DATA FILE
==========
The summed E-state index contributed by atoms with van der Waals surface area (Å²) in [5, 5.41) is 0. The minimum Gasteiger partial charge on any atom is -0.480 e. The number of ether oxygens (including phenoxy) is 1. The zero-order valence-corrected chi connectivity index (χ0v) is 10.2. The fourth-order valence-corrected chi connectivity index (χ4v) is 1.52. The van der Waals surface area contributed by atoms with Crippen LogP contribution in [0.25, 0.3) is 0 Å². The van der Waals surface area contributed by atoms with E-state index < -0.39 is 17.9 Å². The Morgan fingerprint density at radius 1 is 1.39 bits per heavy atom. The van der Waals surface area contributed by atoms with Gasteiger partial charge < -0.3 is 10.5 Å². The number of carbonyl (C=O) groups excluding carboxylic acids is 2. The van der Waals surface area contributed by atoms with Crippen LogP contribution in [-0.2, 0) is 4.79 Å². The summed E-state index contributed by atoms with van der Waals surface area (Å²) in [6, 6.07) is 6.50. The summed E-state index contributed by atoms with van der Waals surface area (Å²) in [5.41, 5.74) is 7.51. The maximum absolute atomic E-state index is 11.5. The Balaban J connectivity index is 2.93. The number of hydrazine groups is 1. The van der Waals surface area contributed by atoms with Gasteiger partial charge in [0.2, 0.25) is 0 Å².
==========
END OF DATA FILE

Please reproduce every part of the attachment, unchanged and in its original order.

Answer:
The summed E-state index contributed by atoms with van der Waals surface area (Å²) in [5, 5.41) is 0. The minimum Gasteiger partial charge on any atom is -0.480 e. The number of ether oxygens (including phenoxy) is 1. The zero-order valence-corrected chi connectivity index (χ0v) is 10.2. The fourth-order valence-corrected chi connectivity index (χ4v) is 1.52. The van der Waals surface area contributed by atoms with Crippen LogP contribution in [0.25, 0.3) is 0 Å². The van der Waals surface area contributed by atoms with E-state index < -0.39 is 17.9 Å². The Morgan fingerprint density at radius 1 is 1.39 bits per heavy atom. The van der Waals surface area contributed by atoms with Gasteiger partial charge < -0.3 is 10.5 Å². The number of carbonyl (C=O) groups excluding carboxylic acids is 2. The van der Waals surface area contributed by atoms with Crippen LogP contribution in [-0.2, 0) is 4.79 Å². The summed E-state index contributed by atoms with van der Waals surface area (Å²) in [6, 6.07) is 6.50. The summed E-state index contributed by atoms with van der Waals surface area (Å²) in [5.41, 5.74) is 7.51. The maximum absolute atomic E-state index is 11.5. The Balaban J connectivity index is 2.93. The number of hydrazine groups is 1. The van der Waals surface area contributed by atoms with Gasteiger partial charge in [0.2, 0.25) is 0 Å².